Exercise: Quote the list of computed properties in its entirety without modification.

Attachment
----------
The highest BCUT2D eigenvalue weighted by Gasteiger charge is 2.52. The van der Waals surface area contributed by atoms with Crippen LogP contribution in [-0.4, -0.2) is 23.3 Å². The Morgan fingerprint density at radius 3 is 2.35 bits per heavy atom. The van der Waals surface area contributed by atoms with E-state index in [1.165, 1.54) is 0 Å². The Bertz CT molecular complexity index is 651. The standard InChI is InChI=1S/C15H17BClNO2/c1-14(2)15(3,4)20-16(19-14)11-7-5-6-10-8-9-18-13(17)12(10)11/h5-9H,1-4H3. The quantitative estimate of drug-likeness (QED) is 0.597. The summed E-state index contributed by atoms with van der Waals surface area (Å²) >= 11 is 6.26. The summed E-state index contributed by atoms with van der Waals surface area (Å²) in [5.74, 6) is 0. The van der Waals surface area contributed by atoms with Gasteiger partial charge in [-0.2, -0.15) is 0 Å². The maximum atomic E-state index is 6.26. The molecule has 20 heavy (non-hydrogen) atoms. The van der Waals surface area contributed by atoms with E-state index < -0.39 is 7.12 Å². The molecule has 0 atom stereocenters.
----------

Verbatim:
The highest BCUT2D eigenvalue weighted by Gasteiger charge is 2.52. The van der Waals surface area contributed by atoms with Crippen LogP contribution in [-0.4, -0.2) is 23.3 Å². The Morgan fingerprint density at radius 3 is 2.35 bits per heavy atom. The van der Waals surface area contributed by atoms with E-state index in [1.165, 1.54) is 0 Å². The Bertz CT molecular complexity index is 651. The standard InChI is InChI=1S/C15H17BClNO2/c1-14(2)15(3,4)20-16(19-14)11-7-5-6-10-8-9-18-13(17)12(10)11/h5-9H,1-4H3. The quantitative estimate of drug-likeness (QED) is 0.597. The summed E-state index contributed by atoms with van der Waals surface area (Å²) >= 11 is 6.26. The summed E-state index contributed by atoms with van der Waals surface area (Å²) in [5.74, 6) is 0. The van der Waals surface area contributed by atoms with Gasteiger partial charge in [-0.2, -0.15) is 0 Å². The maximum atomic E-state index is 6.26. The molecule has 20 heavy (non-hydrogen) atoms. The van der Waals surface area contributed by atoms with E-state index < -0.39 is 7.12 Å². The molecule has 0 atom stereocenters.